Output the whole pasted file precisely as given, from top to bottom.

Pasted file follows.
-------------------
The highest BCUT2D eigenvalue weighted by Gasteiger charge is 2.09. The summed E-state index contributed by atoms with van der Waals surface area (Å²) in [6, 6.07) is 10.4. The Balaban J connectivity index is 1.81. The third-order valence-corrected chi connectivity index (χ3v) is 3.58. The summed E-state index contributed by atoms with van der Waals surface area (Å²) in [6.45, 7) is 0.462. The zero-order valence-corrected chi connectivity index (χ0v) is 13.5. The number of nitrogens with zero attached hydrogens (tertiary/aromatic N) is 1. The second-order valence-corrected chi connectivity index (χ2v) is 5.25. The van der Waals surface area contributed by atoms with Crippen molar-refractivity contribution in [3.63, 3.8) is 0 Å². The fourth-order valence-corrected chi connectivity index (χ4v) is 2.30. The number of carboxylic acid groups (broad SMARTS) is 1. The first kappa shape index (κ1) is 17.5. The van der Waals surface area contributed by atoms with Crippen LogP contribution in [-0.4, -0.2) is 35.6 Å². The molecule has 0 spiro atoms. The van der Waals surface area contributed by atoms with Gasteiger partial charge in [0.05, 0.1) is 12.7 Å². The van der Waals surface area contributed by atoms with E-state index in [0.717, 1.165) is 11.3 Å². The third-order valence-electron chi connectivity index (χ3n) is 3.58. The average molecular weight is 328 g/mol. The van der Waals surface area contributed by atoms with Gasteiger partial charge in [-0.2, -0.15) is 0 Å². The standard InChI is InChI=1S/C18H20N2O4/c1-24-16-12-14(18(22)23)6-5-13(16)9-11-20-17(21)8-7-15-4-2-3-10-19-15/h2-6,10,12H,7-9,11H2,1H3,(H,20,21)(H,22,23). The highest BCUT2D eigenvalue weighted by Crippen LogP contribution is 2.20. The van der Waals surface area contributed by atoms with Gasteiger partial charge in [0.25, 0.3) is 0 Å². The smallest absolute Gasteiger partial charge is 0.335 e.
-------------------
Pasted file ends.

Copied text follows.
The highest BCUT2D eigenvalue weighted by Gasteiger charge is 2.09. The summed E-state index contributed by atoms with van der Waals surface area (Å²) in [6, 6.07) is 10.4. The Balaban J connectivity index is 1.81. The third-order valence-corrected chi connectivity index (χ3v) is 3.58. The summed E-state index contributed by atoms with van der Waals surface area (Å²) in [6.45, 7) is 0.462. The zero-order valence-corrected chi connectivity index (χ0v) is 13.5. The number of nitrogens with zero attached hydrogens (tertiary/aromatic N) is 1. The second-order valence-corrected chi connectivity index (χ2v) is 5.25. The van der Waals surface area contributed by atoms with Crippen molar-refractivity contribution in [3.63, 3.8) is 0 Å². The fourth-order valence-corrected chi connectivity index (χ4v) is 2.30. The number of carboxylic acid groups (broad SMARTS) is 1. The first kappa shape index (κ1) is 17.5. The van der Waals surface area contributed by atoms with Crippen LogP contribution in [-0.4, -0.2) is 35.6 Å². The molecule has 0 spiro atoms. The van der Waals surface area contributed by atoms with Gasteiger partial charge in [0.05, 0.1) is 12.7 Å². The van der Waals surface area contributed by atoms with E-state index in [0.717, 1.165) is 11.3 Å². The third-order valence-electron chi connectivity index (χ3n) is 3.58. The average molecular weight is 328 g/mol. The van der Waals surface area contributed by atoms with Gasteiger partial charge in [-0.2, -0.15) is 0 Å². The standard InChI is InChI=1S/C18H20N2O4/c1-24-16-12-14(18(22)23)6-5-13(16)9-11-20-17(21)8-7-15-4-2-3-10-19-15/h2-6,10,12H,7-9,11H2,1H3,(H,20,21)(H,22,23). The highest BCUT2D eigenvalue weighted by Crippen LogP contribution is 2.20. The van der Waals surface area contributed by atoms with Gasteiger partial charge in [0.25, 0.3) is 0 Å². The smallest absolute Gasteiger partial charge is 0.335 e.